Our lab is interested in understanding how naïve progenitor cells segregate to give rise to diverse cell types that eventually form an organ. The question of organ formation is even more profound and challenging when applied to a vertebrate nervous system, where hundreds of cell types exist. We address this question in the context of cranial placodes, placode-derived sensory ganglia and zebrafish lateral line system. Development of placode-derived sensory components of the peripheral nervous system are essential for the formation of cranial sensory systems such as somatosensation and taste. The improper development of the cranial sensory system has been implicated in many human disorders, including chronic obstructive pulmonary disease, migraines, bladder overactivity, erectile dysfunction, heart failure, arrhythmia and others. Thus uncovering genes that specify cranial placodes and ganglia should provide better understanding for the mechanisms underlying these processes.
The mechanosensory lateral line system of aquatic vertebrates is used to detect displacement of water and controls various types of swimming behavior. The lateral line provides an excellent system for studying basic biological processes such as collective cell migration and specification, organ morphogenesis and patterning in the genetically-tractable model system such as zebrafish.
We have developed zebrafish as a model system for studying axonal transport (see our recent publication). Within individual neurons, various types of cargo must be actively transported to specific compartments. For example in the axon synaptic proteins are targeted to axon terminals, while growth factors are often transported back to the cell body. This is accomplished primarily by microtubule-based transport mediated by two types of molecular motors, kinesins and dyneins, that respectively move cargo away from and towards the cell body. Various types of vesicles and organelles are moved by fast transport both in anterograde and retrograde directions at speeds of 0.5-10 μm/sec.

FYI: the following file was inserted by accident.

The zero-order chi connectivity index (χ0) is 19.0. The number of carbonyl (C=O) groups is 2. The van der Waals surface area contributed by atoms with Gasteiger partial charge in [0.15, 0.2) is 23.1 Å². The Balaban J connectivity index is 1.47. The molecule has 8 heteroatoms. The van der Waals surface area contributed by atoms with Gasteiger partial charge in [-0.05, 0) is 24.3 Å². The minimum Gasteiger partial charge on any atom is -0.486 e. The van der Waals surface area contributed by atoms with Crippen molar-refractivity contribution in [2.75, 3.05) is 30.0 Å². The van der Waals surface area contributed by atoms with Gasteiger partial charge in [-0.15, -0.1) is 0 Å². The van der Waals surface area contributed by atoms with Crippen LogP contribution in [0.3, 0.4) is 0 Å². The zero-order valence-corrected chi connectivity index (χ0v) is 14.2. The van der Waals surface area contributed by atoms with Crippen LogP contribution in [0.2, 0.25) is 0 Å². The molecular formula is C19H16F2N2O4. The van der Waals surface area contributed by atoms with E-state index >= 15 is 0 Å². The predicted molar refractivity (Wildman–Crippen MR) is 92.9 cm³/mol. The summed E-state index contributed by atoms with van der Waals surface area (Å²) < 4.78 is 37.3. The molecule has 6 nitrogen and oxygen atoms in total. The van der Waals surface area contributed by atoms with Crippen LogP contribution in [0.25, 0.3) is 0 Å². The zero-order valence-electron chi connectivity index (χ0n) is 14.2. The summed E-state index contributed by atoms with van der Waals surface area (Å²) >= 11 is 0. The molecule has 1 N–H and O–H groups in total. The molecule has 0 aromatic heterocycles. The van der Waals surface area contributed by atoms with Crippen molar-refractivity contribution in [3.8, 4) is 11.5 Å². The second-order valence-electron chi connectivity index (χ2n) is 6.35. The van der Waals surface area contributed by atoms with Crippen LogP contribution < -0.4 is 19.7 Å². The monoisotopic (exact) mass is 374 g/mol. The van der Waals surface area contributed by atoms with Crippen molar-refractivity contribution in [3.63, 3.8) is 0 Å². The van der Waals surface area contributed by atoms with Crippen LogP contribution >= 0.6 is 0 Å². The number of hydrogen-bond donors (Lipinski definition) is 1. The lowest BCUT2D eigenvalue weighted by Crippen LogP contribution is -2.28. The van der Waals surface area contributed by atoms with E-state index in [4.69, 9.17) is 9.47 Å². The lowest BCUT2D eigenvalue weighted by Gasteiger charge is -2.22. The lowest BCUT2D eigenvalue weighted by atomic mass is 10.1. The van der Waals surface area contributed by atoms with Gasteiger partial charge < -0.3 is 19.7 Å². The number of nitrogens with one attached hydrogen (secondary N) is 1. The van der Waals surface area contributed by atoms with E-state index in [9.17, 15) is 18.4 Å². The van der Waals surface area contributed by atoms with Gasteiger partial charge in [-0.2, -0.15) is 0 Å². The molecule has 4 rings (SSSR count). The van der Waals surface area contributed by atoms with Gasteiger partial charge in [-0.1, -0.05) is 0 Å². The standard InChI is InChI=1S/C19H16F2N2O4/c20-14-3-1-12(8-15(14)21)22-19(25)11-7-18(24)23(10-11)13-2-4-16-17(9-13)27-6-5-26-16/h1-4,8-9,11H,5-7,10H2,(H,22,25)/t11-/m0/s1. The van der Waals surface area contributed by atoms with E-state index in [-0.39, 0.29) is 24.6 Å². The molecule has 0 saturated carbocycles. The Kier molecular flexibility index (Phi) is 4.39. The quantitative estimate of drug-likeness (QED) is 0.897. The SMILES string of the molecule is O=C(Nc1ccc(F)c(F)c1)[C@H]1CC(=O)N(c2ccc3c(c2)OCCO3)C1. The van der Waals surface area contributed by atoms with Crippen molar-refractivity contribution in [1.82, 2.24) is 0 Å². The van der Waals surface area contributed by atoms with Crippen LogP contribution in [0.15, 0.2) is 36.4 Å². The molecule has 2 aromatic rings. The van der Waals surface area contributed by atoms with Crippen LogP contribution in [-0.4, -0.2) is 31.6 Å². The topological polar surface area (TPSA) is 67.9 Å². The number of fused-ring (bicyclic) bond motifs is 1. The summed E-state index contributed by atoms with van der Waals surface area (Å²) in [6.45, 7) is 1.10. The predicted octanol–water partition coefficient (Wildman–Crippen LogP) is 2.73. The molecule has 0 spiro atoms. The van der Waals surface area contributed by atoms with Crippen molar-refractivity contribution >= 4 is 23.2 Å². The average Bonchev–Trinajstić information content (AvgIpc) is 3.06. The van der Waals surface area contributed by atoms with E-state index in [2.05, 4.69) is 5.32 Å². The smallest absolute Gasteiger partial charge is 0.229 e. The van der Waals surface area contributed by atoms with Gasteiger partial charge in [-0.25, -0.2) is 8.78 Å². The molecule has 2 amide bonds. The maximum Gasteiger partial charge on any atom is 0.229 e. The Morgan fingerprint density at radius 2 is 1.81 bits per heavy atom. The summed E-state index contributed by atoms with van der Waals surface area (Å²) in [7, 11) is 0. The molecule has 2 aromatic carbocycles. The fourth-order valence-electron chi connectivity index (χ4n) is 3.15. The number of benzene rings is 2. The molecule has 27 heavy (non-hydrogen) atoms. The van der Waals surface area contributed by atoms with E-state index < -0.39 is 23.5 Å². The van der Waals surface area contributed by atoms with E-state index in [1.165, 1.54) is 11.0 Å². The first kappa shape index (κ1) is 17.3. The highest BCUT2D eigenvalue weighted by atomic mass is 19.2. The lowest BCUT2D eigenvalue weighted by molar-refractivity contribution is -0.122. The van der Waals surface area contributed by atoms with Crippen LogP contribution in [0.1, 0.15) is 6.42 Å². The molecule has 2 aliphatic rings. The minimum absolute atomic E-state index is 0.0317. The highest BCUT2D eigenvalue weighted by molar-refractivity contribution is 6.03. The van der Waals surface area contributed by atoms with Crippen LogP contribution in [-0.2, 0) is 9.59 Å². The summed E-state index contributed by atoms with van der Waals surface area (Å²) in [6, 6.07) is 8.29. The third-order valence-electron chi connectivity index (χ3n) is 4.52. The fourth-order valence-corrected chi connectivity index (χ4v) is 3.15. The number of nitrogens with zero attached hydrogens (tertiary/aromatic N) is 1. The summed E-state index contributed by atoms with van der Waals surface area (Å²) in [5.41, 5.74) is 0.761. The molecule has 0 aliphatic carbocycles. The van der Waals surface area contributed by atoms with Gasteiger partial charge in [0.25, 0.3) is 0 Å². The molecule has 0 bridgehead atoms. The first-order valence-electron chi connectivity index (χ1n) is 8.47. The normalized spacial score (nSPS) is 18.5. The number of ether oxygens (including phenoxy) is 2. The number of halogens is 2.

The zebrafish has emerged as a powerful model system for understanding vertebrate development. In addition to experimental embryology, zebrafish is one of the few vertebrate model systems that are easily amenable to classical genetic approaches. Advantages of zebrafish include:
- Small size
- Relatively short generation times
- Embryo transparency
- External development allowing easy manipulation
- Advanced genetics, including transgenesis and mutagenesis
- Full-length, annotated genome nearing completion
We use many of these advantages as well as lineage analyses, cell ablation and cell transplantation to study development of the cranial placodes and ganglia , the lateral line system, and axonal transport in zebrafish.